Diane Sanfilippo: So really quickly, before we answer some questions. Can you just touch on why types of recipes; because it is a cookbook, right? You talk a little bit about dietary approach and you give a brief overview in the front. But what kind of recipes can people find in here if they’re eating all different ways?

Cristina Curp: Yeah. All the recipes fall into the keto/paleo umbrella. And I will say the only recipes that wouldn’t be qualified as paleo are because of the use of, erythritol and stevia are the only two sweeteners I use in the book. But only the sweet recipes have sweeteners. I don’t use them in savory recipes.

But there’s a lot of multicultural recipes. I grew up; I’m a foodie. I grew up traveling, and eating everything. I think a lot of times people feel like when they’re going to eat this way, it’s going to be boring or the same thing over and over again. So I have a lot of Latin recipes in there. Definitely some Cuban recipes. I don’t know; I have Lebanese recipes, and I have char siu. I really wanted recipes that are delicious for anyone. They’re not delicious for paleo recipes. They’re not delicious for keto recipes. They just taste good.

Like, the alfredo sauce is funny. It’s such a simple recipe; there are like 5 ingredients. But people are losing their minds. They’re like; oh my god! It tastes just like alfredo! And it’s the fish sauce that’s like magic.

But yeah, there are a lot of AIP recipes in there that are also keto. The whole book is dairy, nut, and nightshade free to make it easy for people.

Diane Sanfilippo: That’s intense.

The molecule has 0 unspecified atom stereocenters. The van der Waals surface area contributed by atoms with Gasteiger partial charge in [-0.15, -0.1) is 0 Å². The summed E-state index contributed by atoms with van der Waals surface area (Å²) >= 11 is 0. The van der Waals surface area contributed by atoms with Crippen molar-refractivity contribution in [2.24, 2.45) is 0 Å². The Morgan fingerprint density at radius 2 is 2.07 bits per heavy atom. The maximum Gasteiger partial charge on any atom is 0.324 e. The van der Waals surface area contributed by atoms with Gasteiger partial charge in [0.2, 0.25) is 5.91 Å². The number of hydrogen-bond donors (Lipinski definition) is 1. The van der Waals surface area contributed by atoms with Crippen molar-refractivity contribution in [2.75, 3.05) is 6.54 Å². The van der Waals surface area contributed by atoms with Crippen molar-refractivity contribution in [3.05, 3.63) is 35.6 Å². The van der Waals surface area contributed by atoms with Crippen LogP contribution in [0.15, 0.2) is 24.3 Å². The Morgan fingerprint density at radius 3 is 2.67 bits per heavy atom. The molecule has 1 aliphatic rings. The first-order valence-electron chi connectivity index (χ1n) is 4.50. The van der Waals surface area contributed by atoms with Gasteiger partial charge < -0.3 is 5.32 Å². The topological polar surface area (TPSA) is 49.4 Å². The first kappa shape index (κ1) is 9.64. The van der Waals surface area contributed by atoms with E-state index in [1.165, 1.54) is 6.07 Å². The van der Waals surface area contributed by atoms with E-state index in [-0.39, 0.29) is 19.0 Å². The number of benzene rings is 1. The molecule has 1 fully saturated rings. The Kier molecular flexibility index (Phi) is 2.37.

Cristina Curp: Yeah.

Diane Sanfilippo: To make a book that’s nightshade free. You go! You go, Glenn Coco! {laughing}

Cristina Curp: Thank you.

Diane Sanfilippo: I’m flipping through it. And I wouldn’t think anything is missing as I look through it. It’s colorful, my mouth is actually watering and I'm not hungry at all. We just ate.

Cristina Curp: Yeah, thank you. I love food. And I think because I have so many years of culinary experience, I brought that to the table with really creative recipes. But also simple stuff. I didn’t want to scare people. I think sometimes; my followers know me. They’re like; ok. I know it sounds super weird, but I trust Cristina, I know it’s going to work. But I understand the book is going to reach a wider audience. And I wanted to; you have to have, I call them my gateway recipes. The ones that seem so simple that you're going to get people to try them the first time. And then once that works, they’ll graduate to your weirder things. {laughs}

Diane Sanfilippo: Tell me what your gateway recipes are.

Cristina Curp: My flourless brownies are a big one. So, on my blog, there’s a version of those, and I almost hate that it’s my popular recipe.

Diane Sanfilippo: Girl, I know. I hear you.

Cristina Curp: It’s not my best recipe. They’re really good.

Diane Sanfilippo: And you're also not really trying to have people eat that so much.

Cristina Curp: Right!

Diane Sanfilippo: But everyone wants a brownie recipe.

Cristina Curp: So for the book, I think my favorite one. I love the toasted coconut salmon. It’s literally ready in 15 minutes. And I love; there’s a cheesy sauce at the front, which is nacho cheese. But it’s made with nutritional yeast and cauliflower that’s so legit. It tastes so good.

Diane Sanfilippo: That’s so funny. We did the same thing! And I haven’t looked through your recipes yet. So I’ll be interested to see how similar they are. But it is so good to do that.

Cristina Curp: Yeah.

Diane Sanfilippo: Great minds.

Cristina Curp: Great minds! Because you can make so many good, yummy, comforting foods with whole food ingredients. So people are like; oh my god, I’m eating nacho cheese! But sike; you're eating cauliflower. {laughs} That’s awesome.

Diane Sanfilippo: And I can’t believe that 10 years ago I wasn’t that creative. It literally was lettuce boats and eggs and bacon and nothing creative in my kitchen. It was just straight up food on the plate. Anyway, I’m just laughing at myself.